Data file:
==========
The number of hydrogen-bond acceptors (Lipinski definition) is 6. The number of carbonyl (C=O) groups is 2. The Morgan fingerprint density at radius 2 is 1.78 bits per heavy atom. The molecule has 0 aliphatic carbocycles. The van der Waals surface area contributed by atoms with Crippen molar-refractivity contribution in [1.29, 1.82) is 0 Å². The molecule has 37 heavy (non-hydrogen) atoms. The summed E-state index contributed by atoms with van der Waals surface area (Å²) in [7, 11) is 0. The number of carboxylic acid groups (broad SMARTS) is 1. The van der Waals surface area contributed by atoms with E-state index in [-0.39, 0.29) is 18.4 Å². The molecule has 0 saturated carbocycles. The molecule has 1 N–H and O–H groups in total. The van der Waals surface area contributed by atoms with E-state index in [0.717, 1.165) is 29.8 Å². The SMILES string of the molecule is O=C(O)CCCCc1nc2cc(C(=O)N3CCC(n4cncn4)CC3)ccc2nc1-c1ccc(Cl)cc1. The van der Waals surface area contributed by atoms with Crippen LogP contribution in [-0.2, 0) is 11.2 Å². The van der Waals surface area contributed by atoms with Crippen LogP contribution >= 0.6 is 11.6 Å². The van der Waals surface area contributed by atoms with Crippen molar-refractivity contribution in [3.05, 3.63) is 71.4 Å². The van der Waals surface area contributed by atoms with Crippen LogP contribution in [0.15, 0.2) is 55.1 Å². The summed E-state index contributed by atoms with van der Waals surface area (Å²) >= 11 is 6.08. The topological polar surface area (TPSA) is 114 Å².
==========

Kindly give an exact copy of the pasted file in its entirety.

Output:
The number of hydrogen-bond acceptors (Lipinski definition) is 6. The number of carbonyl (C=O) groups is 2. The Morgan fingerprint density at radius 2 is 1.78 bits per heavy atom. The molecule has 0 aliphatic carbocycles. The van der Waals surface area contributed by atoms with Crippen molar-refractivity contribution in [1.29, 1.82) is 0 Å². The molecule has 37 heavy (non-hydrogen) atoms. The summed E-state index contributed by atoms with van der Waals surface area (Å²) in [7, 11) is 0. The number of carboxylic acid groups (broad SMARTS) is 1. The van der Waals surface area contributed by atoms with E-state index in [-0.39, 0.29) is 18.4 Å². The molecule has 0 saturated carbocycles. The molecule has 1 N–H and O–H groups in total. The van der Waals surface area contributed by atoms with E-state index in [0.717, 1.165) is 29.8 Å². The SMILES string of the molecule is O=C(O)CCCCc1nc2cc(C(=O)N3CCC(n4cncn4)CC3)ccc2nc1-c1ccc(Cl)cc1. The van der Waals surface area contributed by atoms with Crippen LogP contribution in [-0.2, 0) is 11.2 Å². The van der Waals surface area contributed by atoms with Crippen LogP contribution >= 0.6 is 11.6 Å². The van der Waals surface area contributed by atoms with Crippen molar-refractivity contribution in [3.05, 3.63) is 71.4 Å². The van der Waals surface area contributed by atoms with Crippen LogP contribution in [0.15, 0.2) is 55.1 Å². The summed E-state index contributed by atoms with van der Waals surface area (Å²) >= 11 is 6.08. The topological polar surface area (TPSA) is 114 Å².